Visual crowding is a perceptual phenomenon with far-reaching implications in both perceptual (e.g., object recognition and reading) and clinical (e.g., developmental dyslexia and visual agnosia) domains. Here, we combined event-related fMRI measurements and wide-field brain mapping methods to investigate whether the BOLD response evoked by visual crowding is modulated by different attentional conditions. Participants underwent two sessions of psychophysical training outside the scanner, and then fMRI BOLD activity was measured simultaneously in early visual areas (including the visual word form area, VWFA), while they viewed strongly-crowded and weakly-crowded Gabor patches in attended and unattended conditions...
November 1, 2017: Scientific Reports
https://www.readbyqxmd.com/read/29061700/development-of-the-visual-word-form-area-requires-visual-experience-evidence-from-blind-braille-readers
#10
Judy S Kim, Shipra Kanjlia, Lotfi B Merabet, Marina Bedny
Learning to read causes the development of a letter- and word-selective region known as the visual word form area (VWFA) within the human ventral visual object stream. Why does a reading-selective region develop at this anatomical location? According to one hypothesis, the VWFA develops at the nexus of visual inputs from retinotopic cortices and linguistic input from the frontotemporal language network because reading involves extracting linguistic information from visual symbols. Surprisingly, the anatomical location of the VWFA is also active when blind individuals read Braille by touch, suggesting that vision is not required for the development of the VWFA...
November 22, 2017: Journal of Neuroscience: the Official Journal of the Society for Neuroscience
https://www.readbyqxmd.com/read/28916842/how-interindividual-differences-in-brain-anatomy-shape-reading-accuracy
#11
Arnaud Cachia, Margot Roell, Jean-François Mangin, Zhong Yi Sun, Antoinette Jobert, Lucia Braga, Olivier Houde, Stanislas Dehaene, Grégoire Borst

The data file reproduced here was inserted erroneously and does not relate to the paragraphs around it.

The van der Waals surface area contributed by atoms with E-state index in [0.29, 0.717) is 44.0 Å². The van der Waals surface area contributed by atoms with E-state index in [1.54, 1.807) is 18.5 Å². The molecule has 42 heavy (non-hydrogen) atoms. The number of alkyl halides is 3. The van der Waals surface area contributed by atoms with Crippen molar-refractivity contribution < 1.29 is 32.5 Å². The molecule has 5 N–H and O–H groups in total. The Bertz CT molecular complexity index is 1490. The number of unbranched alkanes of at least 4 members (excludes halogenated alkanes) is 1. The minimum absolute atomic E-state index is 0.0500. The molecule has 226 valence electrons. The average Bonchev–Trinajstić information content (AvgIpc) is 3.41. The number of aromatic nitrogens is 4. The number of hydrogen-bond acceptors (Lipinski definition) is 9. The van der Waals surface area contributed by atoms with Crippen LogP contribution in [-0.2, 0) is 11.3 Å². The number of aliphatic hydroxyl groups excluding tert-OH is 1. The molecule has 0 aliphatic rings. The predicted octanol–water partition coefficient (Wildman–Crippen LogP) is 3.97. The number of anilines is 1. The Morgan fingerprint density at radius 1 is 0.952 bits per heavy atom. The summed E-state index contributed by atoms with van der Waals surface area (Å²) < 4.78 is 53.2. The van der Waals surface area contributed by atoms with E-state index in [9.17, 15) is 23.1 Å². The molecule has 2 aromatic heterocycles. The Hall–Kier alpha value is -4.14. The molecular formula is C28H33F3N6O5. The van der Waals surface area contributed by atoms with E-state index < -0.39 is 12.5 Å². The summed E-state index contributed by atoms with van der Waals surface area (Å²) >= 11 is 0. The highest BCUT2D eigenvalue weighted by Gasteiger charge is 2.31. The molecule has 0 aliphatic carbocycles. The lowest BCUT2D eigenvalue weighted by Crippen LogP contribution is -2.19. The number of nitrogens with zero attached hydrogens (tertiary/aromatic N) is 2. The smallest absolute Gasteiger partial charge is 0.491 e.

The capacity to read develops throughout intensive academic learning and training. Several studies have investigated the impact of reading on the brain, and particularly how the anatomy of the brain changes with reading acquisition. In the present study, we investigated the converse issue, namely whether and how reading acquisition is constrained by the anatomy of the brain. Using multimodal MRI, we found that (a) the pattern (continuous or interrupted sulcus) of the posterior part of the left lateral occipito-temporal sulcus (OTS) hosting the visual word form area (VWFA) predicts reading skills in adults; that (b) this effect is modulated by the age of reading acquisition; and that (c) the length of the OTS sulcal interruption is associated with reading skills...
March 2018: Brain Structure & Function
https://www.readbyqxmd.com/read/28834738/structural-hemispheric-asymmetries-underlie-verbal-stroop-performance
#12
Antonino Vallesi, Ilaria Mazzonetto, Ettore Ambrosini, Laura Babcock, Mariagrazia Capizzi, Sandra Arbula, Vincenza Tarantino, Carlo Semenza, Alessandra Bertoldo
Performance on tasks involving cognitive control such as the Stroop task is often associated with left lateralized brain activations. Based on this neuro-functional evidence, we tested whether leftward structural grey matter asymmetries would also predict inter-individual differences in combatting Stroop interference. To check for the specificity of the results, both a verbal Stroop task and a spatial one were administered to a total of 111 healthy young individuals, for whom T1-weighted magnetic resonance imaging (MRI) images were also acquired...